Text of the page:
The amount of grant depends on the type of vehicle it is, as the table below indicates.

For example, a car with a recommended retail price (RRP) of up to £35,000, with CO2 emissions of less than 50g/km that can travel for at least 70 miles (112km) without any emissions qualifies for a grant of 35% off, up to a maximum discount of £2,500.

Category CO2 emissions Zero emission range Grant Maximum amount
Car (worth up to £35,000) Less than 50 g/km 112 km (70 miles) 35% Up to £2,500
Motorcycle No CO2 50 km (31 miles) 20% Up to £1,500
Moped No CO2 30 km (19 miles) 20% Up to £1,500
Van (up to 2,500kg) Less than 50 g/km 96 km (60 miles) 35% Up to £3,000
Van (2,500kg to 3,500kg) Less than 50 g/km 96 km (60 miles) 35% Up to £6,000
Trucks (up to 12,000kg) Less than 50% of equivalent Euro VI 96 km (60 miles) 20% Up to £16,000 (first 250, 10 per customer) Up to £6,000
Taxis Less than 50 g/km 112 km (70 miles) 20% Up to £7,500

Find out which makes and models of EVs qualify for a plug-in grant at the Department for Transport Government website.

The Low Carbon Transport Loan in Scotland

Transport Scotland offers interest-free loans to help people living in Scotland pay for the cost of a new EV. Repayments can be made over six years. It currently offers loans of:

  • up to £28,000 to buy a new pure electric car or van
  • up to £10,000 to buy a new electric motorcycle or moped

In September 2020, the scheme was extended to give financial support towards buying used EVs. The Used Electric Vehicle Loan has a repayment term of five years and offers:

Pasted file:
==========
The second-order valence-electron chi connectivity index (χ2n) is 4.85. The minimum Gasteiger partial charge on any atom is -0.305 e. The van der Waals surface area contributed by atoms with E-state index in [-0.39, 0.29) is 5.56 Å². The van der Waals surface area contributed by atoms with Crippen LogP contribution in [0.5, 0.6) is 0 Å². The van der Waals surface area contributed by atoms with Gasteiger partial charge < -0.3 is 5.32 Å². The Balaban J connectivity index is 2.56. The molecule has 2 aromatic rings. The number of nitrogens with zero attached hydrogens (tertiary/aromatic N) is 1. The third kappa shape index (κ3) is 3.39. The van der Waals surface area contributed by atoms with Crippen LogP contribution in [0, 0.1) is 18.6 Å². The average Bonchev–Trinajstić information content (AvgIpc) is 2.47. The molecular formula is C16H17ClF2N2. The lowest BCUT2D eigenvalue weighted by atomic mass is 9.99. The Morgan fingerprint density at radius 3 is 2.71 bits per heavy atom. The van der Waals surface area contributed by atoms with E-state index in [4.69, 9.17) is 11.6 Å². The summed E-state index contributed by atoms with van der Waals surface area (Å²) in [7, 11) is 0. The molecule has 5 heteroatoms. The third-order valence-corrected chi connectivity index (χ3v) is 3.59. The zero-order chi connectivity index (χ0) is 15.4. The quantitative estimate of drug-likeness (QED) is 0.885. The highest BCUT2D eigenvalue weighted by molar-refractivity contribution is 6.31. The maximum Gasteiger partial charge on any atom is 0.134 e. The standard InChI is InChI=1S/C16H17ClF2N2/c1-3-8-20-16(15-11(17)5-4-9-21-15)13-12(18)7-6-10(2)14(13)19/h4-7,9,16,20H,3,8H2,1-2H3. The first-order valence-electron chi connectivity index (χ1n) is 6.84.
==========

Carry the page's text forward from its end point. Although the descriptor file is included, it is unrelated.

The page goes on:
• up to £20,000 to buy a used electric car
  • up to £5,000 to buy a used electric motorcycle or moped

For a list of EV makes and models eligible for the loan, visit The Energy Saving Trust, which manages the scheme on behalf of the Scottish Government.

Other financial incentives you get when buying an electric vehicle include:

Exemption from congestion charges

  • Until 25 December 2025, all fully electric cars, vans and other vehicles with zero tailpipe emissions are exempt from paying London’s Congestion Charge but you must apply for the exemption. 
  • Clean Air Zones in cities around the UK charge vehicles which don’t meet the required emission criteria a fee to drive in the zone. For example, Birmingham city’s Clean Air Zone charges non-compliant cars an £8 daily fee. Electric cars with zero tailpipe emissions will be free from Clean Air Zone charges but you should check your vehicle qualifies before you set off.

Road tax savings

  • Fully-electric vehicles are generally exempt from paying Vehicle Excise Duty (car tax), unless you own a car worth more than £40,000. Then you might have to pay £310 for five years.